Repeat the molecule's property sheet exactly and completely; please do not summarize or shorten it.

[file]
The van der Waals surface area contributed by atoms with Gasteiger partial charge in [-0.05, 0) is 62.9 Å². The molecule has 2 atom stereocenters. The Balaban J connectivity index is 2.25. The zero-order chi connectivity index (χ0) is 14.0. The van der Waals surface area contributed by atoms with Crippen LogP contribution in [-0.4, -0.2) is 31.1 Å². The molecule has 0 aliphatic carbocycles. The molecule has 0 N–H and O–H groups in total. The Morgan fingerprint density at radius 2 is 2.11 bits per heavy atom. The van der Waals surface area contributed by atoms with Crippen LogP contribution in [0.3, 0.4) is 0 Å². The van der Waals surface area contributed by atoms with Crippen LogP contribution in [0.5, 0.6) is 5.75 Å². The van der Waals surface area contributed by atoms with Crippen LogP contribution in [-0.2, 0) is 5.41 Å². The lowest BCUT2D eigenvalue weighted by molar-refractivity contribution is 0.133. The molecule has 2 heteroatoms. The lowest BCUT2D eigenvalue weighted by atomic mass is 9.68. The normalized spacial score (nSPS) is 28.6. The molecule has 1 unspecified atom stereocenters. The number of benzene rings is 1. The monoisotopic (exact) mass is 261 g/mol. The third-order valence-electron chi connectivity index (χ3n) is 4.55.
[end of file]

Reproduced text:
The van der Waals surface area contributed by atoms with Gasteiger partial charge in [-0.05, 0) is 62.9 Å². The molecule has 2 atom stereocenters. The Balaban J connectivity index is 2.25. The zero-order chi connectivity index (χ0) is 14.0. The van der Waals surface area contributed by atoms with Crippen LogP contribution in [-0.4, -0.2) is 31.1 Å². The molecule has 0 aliphatic carbocycles. The molecule has 0 N–H and O–H groups in total. The Morgan fingerprint density at radius 2 is 2.11 bits per heavy atom. The van der Waals surface area contributed by atoms with Crippen LogP contribution in [0.3, 0.4) is 0 Å². The van der Waals surface area contributed by atoms with Crippen LogP contribution in [0.5, 0.6) is 5.75 Å². The van der Waals surface area contributed by atoms with Crippen LogP contribution in [-0.2, 0) is 5.41 Å². The lowest BCUT2D eigenvalue weighted by molar-refractivity contribution is 0.133. The molecule has 2 heteroatoms. The lowest BCUT2D eigenvalue weighted by atomic mass is 9.68. The normalized spacial score (nSPS) is 28.6. The molecule has 1 unspecified atom stereocenters. The number of benzene rings is 1. The monoisotopic (exact) mass is 261 g/mol. The third-order valence-electron chi connectivity index (χ3n) is 4.55.